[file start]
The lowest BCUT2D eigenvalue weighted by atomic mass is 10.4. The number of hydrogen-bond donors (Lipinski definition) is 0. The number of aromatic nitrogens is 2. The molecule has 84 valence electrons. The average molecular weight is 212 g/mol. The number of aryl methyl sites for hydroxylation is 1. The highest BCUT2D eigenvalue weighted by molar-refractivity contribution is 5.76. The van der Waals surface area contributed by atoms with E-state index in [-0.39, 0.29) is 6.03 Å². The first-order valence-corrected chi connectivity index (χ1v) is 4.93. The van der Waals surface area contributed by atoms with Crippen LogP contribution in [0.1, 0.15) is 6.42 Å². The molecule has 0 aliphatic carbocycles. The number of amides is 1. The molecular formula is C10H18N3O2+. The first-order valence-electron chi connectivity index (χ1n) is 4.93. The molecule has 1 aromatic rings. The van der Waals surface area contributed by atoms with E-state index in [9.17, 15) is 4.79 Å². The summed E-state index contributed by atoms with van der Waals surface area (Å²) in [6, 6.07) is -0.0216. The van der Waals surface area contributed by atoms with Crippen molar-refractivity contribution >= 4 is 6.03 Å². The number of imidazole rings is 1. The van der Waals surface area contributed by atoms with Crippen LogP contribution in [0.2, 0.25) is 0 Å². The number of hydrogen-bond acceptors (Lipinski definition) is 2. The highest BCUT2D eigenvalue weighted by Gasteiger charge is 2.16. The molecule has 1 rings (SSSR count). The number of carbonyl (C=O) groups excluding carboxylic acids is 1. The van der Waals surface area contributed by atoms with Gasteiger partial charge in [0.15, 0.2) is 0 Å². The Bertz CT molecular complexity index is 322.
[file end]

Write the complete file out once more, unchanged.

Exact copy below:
The lowest BCUT2D eigenvalue weighted by atomic mass is 10.4. The number of hydrogen-bond donors (Lipinski definition) is 0. The number of aromatic nitrogens is 2. The molecule has 84 valence electrons. The average molecular weight is 212 g/mol. The number of aryl methyl sites for hydroxylation is 1. The highest BCUT2D eigenvalue weighted by molar-refractivity contribution is 5.76. The van der Waals surface area contributed by atoms with E-state index in [-0.39, 0.29) is 6.03 Å². The first-order valence-corrected chi connectivity index (χ1v) is 4.93. The van der Waals surface area contributed by atoms with Crippen LogP contribution in [0.1, 0.15) is 6.42 Å². The molecule has 0 aliphatic carbocycles. The number of amides is 1. The molecular formula is C10H18N3O2+. The first-order valence-electron chi connectivity index (χ1n) is 4.93. The molecule has 1 aromatic rings. The van der Waals surface area contributed by atoms with E-state index in [9.17, 15) is 4.79 Å². The summed E-state index contributed by atoms with van der Waals surface area (Å²) in [6, 6.07) is -0.0216. The van der Waals surface area contributed by atoms with Crippen molar-refractivity contribution >= 4 is 6.03 Å². The number of imidazole rings is 1. The van der Waals surface area contributed by atoms with Crippen LogP contribution in [0.2, 0.25) is 0 Å². The number of hydrogen-bond acceptors (Lipinski definition) is 2. The highest BCUT2D eigenvalue weighted by Gasteiger charge is 2.16. The molecule has 1 rings (SSSR count). The number of carbonyl (C=O) groups excluding carboxylic acids is 1. The van der Waals surface area contributed by atoms with Gasteiger partial charge in [0.15, 0.2) is 0 Å². The Bertz CT molecular complexity index is 322.